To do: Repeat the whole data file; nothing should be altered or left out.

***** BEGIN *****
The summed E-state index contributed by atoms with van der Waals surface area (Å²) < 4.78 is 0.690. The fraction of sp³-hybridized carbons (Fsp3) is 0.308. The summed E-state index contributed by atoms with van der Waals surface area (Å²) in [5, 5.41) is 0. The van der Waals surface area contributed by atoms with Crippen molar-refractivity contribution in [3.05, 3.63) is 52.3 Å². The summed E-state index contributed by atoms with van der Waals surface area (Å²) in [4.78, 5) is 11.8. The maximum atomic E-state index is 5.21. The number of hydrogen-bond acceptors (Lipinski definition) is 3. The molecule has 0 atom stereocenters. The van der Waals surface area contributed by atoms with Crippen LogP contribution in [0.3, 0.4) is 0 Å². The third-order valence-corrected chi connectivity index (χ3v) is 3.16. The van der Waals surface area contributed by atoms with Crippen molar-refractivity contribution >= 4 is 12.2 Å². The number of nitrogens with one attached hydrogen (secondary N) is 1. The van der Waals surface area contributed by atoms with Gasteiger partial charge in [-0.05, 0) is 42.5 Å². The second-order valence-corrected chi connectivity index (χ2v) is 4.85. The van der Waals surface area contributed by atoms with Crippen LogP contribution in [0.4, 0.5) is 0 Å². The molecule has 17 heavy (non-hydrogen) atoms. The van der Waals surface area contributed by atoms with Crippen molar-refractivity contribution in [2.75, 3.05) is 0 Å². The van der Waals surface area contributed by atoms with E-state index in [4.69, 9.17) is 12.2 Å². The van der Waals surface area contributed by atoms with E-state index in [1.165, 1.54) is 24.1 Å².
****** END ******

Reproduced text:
The summed E-state index contributed by atoms with van der Waals surface area (Å²) < 4.78 is 0.690. The fraction of sp³-hybridized carbons (Fsp3) is 0.308. The summed E-state index contributed by atoms with van der Waals surface area (Å²) in [5, 5.41) is 0. The van der Waals surface area contributed by atoms with Crippen molar-refractivity contribution in [3.05, 3.63) is 52.3 Å². The summed E-state index contributed by atoms with van der Waals surface area (Å²) in [4.78, 5) is 11.8. The maximum atomic E-state index is 5.21. The number of hydrogen-bond acceptors (Lipinski definition) is 3. The molecule has 0 atom stereocenters. The van der Waals surface area contributed by atoms with Crippen LogP contribution in [0.3, 0.4) is 0 Å². The third-order valence-corrected chi connectivity index (χ3v) is 3.16. The van der Waals surface area contributed by atoms with Crippen molar-refractivity contribution >= 4 is 12.2 Å². The number of nitrogens with one attached hydrogen (secondary N) is 1. The van der Waals surface area contributed by atoms with Gasteiger partial charge in [-0.05, 0) is 42.5 Å². The second-order valence-corrected chi connectivity index (χ2v) is 4.85. The van der Waals surface area contributed by atoms with Crippen LogP contribution in [0.4, 0.5) is 0 Å². The molecule has 17 heavy (non-hydrogen) atoms. The van der Waals surface area contributed by atoms with Crippen molar-refractivity contribution in [2.75, 3.05) is 0 Å². The van der Waals surface area contributed by atoms with E-state index in [4.69, 9.17) is 12.2 Å². The van der Waals surface area contributed by atoms with E-state index in [1.165, 1.54) is 24.1 Å².